Apple App Store paralyzed with 30% cut

Epic Games CEO Tim Sweeney said Apple’s App Store is an “absolute monopoly” and that Google’s control of Android “essentially stifles competing stores” on CNBC’s Squawk Alley on Friday, adding his voice to a chorus of detractors before CEOs testify in Congress in the coming weeks.

Privately owned Epic Games is the publisher and developer of Fortnite, which is one of the top earning apps in mobile app stores. But because in-app purchases from Fortnite are digital products as character sets, both Apple and Google get a 30% cut in game revenue in accordance with store policies.

“Apple has blocked and paralyzed the ecosystem by inventing an absolute monopoly on software distribution, on software monetization,” Sweeney told CNBC’s Julia Boorstin.

In 2019, the company launched Epic Game Store, a platform to distribute software on Windows and Mac computers, in which the main point of sale for game makers is that it charges a fee of less than 12% of sales.

But the Epic Game Store has yet to launch on iPhones, because Apple has strict guidelines that prevent competing software stores on the App Store.

“They are preventing an entire category of businesses and applications from being engulfed in their ecosystem by excluding competitors from every aspect of their business that they are protecting,” said Sweeney.

In addition to Fortnite, Epic creates the Unreal Engine, a software that greatly facilitates the creation of 3D-based video games. The company is worth $ 18 billion after Sony invested $ 250 million earlier this month. Tencent is also a major shareholder.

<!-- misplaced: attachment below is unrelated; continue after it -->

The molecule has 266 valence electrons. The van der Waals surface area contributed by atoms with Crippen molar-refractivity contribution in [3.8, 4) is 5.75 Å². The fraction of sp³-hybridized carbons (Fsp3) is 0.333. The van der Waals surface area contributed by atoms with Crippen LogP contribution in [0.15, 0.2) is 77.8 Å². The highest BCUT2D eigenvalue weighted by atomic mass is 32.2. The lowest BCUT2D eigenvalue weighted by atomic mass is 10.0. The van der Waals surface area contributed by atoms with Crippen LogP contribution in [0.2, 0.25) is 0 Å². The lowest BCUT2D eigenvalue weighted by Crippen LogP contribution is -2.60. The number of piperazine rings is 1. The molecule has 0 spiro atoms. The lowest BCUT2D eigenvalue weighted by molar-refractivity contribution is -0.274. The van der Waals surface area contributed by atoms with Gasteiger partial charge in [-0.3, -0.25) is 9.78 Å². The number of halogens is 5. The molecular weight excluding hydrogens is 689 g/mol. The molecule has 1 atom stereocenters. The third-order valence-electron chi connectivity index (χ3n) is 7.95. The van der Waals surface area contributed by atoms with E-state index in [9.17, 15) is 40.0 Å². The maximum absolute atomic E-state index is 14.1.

Google too

Sweeney said in June that the company still plans to bring the Epic Games store to Android. In the CNBC interview on Friday, she noted that Google also has rules that complicate that launch.

“Google essentially intentionally drowns out competing stores by having barriers and obstructions in the user interface,” said Sweeney.

Previously, Epic Games released Fortnite as a “side-loading” install that did not require download via the Google Play app store, allowing the company to bypass Google’s 30% cut. But the installation process was not simple, it damaged the adoption, and Google finally accused Fortnite of having a security flaw in its installer. Fortnite launched on Google Play earlier this year.

Ultimately, though, one of Sweeney’s biggest complaints centers on the 30% fee Apple and Google get from in-app purchases. On iPhones, users must pay for digital products through the Apple app store payment system. Applications that bypass the mechanism could be removed from the App Store. Google requires developers to also use Google Play billing. Other apps that make big bucks through apps, such as Match Group, publisher of Tinder, have also publicly criticized the 30% fee.

Earlier this week, Apple launched a paid investigation that suggested its iPhone App Store was not substantially different in terms of practices or rates from competitors, including Google.

“If each developer could accept their own payments and avoid the 30% tax from Apple and Google, we could pass the savings on to all of our consumers and gamers and get a better deal on the items. And it would have economic competition,” said Sweeney.